UC Berkeley researchers have developed several methods that take advantage of all of the information contained in ion signals in charge detection mass spectrometry (CDMS). Unlike most conventional types of mass spectrometry (MS), which rely on mass-to-charge ratio (m/z) measurements of ensembles of ions, CDMS instead makes direct measurements of the mass of individual ions. CDMS has recently gained significant popularity in the analysis of large biomolecules, nanoparticles, and nanodroplets because it is one of very few methods that can characterize these analytes. State-of-the-art CDMS instruments incorporate ion traps and signals from individual trapped ions are used to find the mass, charge, and energy of these ions. Previously used techniques have used Fourier transform (FT)-based analyses, but only use the fundamental and/or second harmonic frequency and amplitude as the basis of the measurement. The significant additional information contained in the higher order harmonic frequencies and amplitudes of the ion signal is fully utilized in the novel methods comprising this invention and large improvements in measurement uncertainties are realized as a result. 

(SD2023-006) Gas delivery and purification system for continuous monitoring of atmospheric helium and other trace gases: applications to the global carbon cycle, verifying reported natural gas emissions, and predicting earthquakes

Researchers from UC San Diego have developed an invention that allows the continuous monitoring of atmospheric He, Ne, and H2 at unprecedented precision. This enables important new applications including in the understanding of the global carbon cycle, verifying reported natural gas emissions, and predicting earthquakes.

Apodization Specific Peak Fitting In Charge Detection Mass Spectrometry

Short-time Fourier transforms with short segment lengths are typically used to analyze single ion charge detection mass spectrometry (CDMS) data either to overcome effects of frequency shifts that may occur during the trapping period or to more precisely determine the time at which an ion changes mass, charge or enters an unstable orbit. The short segment lengths can lead to scalloping loss unless a large number of zero-fills are used, making computational time a significant factor in real time analysis of data.    To address the foregoing deficiencies in prior approaches, UC Berkeley researchers have developed an apodization specific fitting that can lead to a 9-fold reduction in computation time compared to zero-filling to a similar extent of accuracy. This makes possible real-time data analysis using a standard desktop computer and capable of separating ions with similar frequencies.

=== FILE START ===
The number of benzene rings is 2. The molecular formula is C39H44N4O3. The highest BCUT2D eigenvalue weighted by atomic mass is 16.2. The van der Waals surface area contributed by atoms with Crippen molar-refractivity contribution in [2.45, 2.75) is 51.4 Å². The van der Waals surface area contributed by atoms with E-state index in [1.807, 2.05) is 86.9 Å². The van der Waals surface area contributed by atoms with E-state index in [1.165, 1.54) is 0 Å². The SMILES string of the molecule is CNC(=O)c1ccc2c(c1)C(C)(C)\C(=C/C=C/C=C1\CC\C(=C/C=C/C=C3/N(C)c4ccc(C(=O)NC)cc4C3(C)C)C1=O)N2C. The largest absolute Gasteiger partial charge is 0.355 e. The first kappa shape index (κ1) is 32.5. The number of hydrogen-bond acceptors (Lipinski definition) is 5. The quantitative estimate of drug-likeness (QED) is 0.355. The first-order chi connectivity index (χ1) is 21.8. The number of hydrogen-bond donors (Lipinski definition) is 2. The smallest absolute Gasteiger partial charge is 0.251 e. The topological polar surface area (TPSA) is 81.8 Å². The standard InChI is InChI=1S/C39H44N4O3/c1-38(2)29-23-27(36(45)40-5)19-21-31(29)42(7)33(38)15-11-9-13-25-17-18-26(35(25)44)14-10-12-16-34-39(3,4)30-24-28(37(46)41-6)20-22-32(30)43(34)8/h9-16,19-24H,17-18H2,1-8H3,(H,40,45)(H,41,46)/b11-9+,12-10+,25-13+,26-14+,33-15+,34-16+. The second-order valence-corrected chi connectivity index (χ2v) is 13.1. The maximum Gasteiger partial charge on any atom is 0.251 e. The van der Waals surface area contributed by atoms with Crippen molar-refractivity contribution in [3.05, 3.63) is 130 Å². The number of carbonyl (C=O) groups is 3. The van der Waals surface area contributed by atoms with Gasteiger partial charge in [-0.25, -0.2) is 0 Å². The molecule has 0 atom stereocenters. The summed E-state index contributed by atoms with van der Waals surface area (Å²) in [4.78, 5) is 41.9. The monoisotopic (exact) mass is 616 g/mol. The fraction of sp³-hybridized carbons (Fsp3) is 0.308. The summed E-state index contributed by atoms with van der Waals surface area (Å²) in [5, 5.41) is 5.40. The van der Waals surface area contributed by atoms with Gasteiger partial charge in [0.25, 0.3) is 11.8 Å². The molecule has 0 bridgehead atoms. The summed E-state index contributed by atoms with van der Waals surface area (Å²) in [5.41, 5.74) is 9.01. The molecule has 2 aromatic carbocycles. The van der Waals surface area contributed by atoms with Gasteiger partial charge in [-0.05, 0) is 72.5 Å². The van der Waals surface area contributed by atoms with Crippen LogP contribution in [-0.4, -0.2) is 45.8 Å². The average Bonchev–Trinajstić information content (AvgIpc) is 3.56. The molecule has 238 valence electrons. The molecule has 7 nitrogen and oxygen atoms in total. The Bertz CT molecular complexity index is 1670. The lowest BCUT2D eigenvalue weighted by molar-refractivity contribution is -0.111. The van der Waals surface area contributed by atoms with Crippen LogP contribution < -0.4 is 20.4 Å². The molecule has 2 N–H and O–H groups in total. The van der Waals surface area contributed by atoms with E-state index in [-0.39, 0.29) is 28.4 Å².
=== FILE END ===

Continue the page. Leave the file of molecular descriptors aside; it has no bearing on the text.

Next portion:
Highly Tunable Magnetic Liquid Crystals

Brief description not available

Templated Synthesis Of Metal Nanorods

Brief description not available

Magnetically Responsive Photonic Nanochains

Brief description not available

Stable Photonic Structures

Brief description not available

Magneto-Optic Modulator

Brief description not available

(SD2021-377) Pressure-stabilized dual inlet gas mass spectrometry

Mass spectrometers for high precision gas isotope measurements (e.g., noble gases, carbon, nitrogen) are typically equipped with a dual inlet system in which one side contains the unknown sample gas and the second side contains a known standard. Repeated comparisons of the two gases allows precise determination of differences in the gas composition. Normal 0 false false false EN-US X-NONE X-NONE /* Style Definitions */ table.MsoNormalTable {mso-style-name:"Table Normal"; mso-tstyle-rowband-size:0; mso-tstyle-colband-size:0; mso-style-noshow:yes; mso-style-priority:99; mso-style-parent:""; mso-padding-alt:0in 5.4pt 0in 5.4pt; mso-para-margin-top:0in; mso-para-margin-right:0in; mso-para-margin-bottom:8.0pt; mso-para-margin-left:0in; line-height:107%; mso-pagination:widow-orphan; font-size:11.0pt; font-family:"Calibri",sans-serif; mso-ascii-font-family:Calibri; mso-ascii-theme-font:minor-latin; mso-hansi-font-family:Calibri; mso-hansi-theme-font:minor-latin; mso-bidi-font-family:"Times New Roman"; mso-bidi-theme-font:minor-bidi;}